In Episode 36, Kathryn and Theresa talk to Heather Fortune, a music educator in Philadelphia, PA. Heather is a professional flutist, with both a bachelor’s and master’s degree in flute performance from Boston University. She was a freelance musician for 10-years in the Philadelphia area before becoming a flute teacher at a Quaker school in the city. After 4 years of teaching private lessons at the school, Heather was hired as the full time instrumental music teacher. Since that time, Heather has worked with the students to create a program that is musically satisfying and empowering for everyone involved.

Episode 36: How Student Agency Can Transform an Ensemble

Where it Started

When Heather started as the instrumental music teacher, she had a small group of students with non-traditional instrumentation. As a result, standard repertoire was not an option. However, with students who were excited to be there, several of which were multi-instrumentalists, Heather discovered she could arrange music the students were interested in. While arranging brought upon its own challenges, she found it fun and rewarding. And the sense of agency she felt as an educator was a surprising benefit! 

In the performing world, classical freelancing for example…you have all this expertise, all this craft, all this mastery, but claiming agency in that job is quite tricky. You don’t always have agency. And here I found myself in the classroom, really working with agency.

Heather shares so many great ideas for music educators looking to incorporate more student agency, and find agency themselves as educators. 

  • Heather arranges music in a way that showcases each student’s gifts and interests and also encourages students to make suggestions about how parts could work even better. 
  • She recognizes her capacity to keep learning and finds that her music performance degrees help with that.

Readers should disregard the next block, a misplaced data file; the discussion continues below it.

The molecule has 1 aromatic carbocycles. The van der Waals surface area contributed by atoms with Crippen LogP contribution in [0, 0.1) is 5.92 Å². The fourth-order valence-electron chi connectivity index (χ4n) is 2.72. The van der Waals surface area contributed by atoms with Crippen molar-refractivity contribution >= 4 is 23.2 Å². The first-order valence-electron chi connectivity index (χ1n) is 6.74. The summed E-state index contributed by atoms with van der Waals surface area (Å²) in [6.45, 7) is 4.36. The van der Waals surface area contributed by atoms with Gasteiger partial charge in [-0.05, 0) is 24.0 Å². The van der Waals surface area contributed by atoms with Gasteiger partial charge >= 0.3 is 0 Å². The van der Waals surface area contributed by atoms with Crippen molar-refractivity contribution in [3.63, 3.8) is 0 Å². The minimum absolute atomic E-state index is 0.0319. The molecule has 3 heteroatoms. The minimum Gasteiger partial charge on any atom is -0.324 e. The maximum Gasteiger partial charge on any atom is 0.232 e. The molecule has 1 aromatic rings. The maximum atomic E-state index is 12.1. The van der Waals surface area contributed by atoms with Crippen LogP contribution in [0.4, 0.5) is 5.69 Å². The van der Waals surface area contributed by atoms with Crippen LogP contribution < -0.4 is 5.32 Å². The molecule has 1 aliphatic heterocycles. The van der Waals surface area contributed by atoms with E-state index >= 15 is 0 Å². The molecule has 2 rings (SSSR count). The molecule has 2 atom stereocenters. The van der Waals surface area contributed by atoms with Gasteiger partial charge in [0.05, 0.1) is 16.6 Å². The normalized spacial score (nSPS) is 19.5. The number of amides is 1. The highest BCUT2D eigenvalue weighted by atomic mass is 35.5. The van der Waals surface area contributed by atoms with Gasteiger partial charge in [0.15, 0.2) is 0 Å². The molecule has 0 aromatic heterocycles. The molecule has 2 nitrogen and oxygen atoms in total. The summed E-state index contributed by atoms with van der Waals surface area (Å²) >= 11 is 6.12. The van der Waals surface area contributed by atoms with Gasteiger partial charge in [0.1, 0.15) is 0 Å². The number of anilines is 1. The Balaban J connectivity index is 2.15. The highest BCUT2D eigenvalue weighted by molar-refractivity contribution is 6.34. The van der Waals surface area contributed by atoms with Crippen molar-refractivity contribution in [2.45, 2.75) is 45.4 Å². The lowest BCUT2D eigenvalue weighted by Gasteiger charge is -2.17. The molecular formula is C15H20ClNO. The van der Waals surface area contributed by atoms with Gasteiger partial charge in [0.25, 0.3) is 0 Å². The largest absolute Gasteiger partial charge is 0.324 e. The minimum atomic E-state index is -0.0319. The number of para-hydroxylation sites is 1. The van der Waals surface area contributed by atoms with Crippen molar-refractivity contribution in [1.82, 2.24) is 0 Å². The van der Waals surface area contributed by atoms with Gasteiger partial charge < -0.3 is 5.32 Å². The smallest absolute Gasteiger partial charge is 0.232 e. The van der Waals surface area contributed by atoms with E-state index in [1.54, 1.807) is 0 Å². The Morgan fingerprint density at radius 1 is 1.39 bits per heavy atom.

• The class structure at her school gives students the opportunity to participate in both large and small ensembles. This model encourages students to try new things and learn additional instruments, and as a result, enhances their musicianship. 
  • Technology has played a big role in Heather’s teaching. She has found that giving students access to XML scores (music notation) through Flat.io has served as a great practice tool since students can solo their parts, play along with the full score, and things like that. There are even creative opportunities students can take advantage of, having these scores. 
  • Other tools Heather uses (and loves) include Sight Reading Factory and Flipgrid.
  • Heather shares how maintaining a good relationship with the school athletic director has helped the music program, as has the incorporation of ensemble t-shirts! 

Benefits to the Students

The biggest benefit Heather has noticed is that her students understand how to be “fearless, not flawless.” They understand ‌mistakes are part of the process and it’s okay to make a mistake. She is also working to develop students who will continue making music after high school – playing in bands with friends, going to concerts – because it’s meaningful to them. 

Fearless not flawless. They learn that mistakes are part of the process, and sometimes they happen, but we try not to make them, but it’s okay. Music belongs to you. You get this for the rest of your life.

What Can You Try Tomorrow? 

Heather first suggests ensemble directors let students choose where they sit. Even if it’s only for part of one rehearsal. Give students that opportunity to experience music making from a different place. Heather also encourages ensemble directors to try arranging for their students. Ask students what they want to learn and what music they want to play. Then take time to reflect, both during the learning process and after. 

Be sure to check out the full interview on YouTube or your favorite podcast platform: How Student Agency Can Transform an Ensemble

Connect with Heather and learn more about her work: 

Listen to the full interview on your favorite podcast app or here, on Anchor!

Looking for more ways to give students agency in ensembles? Check out these interviews:

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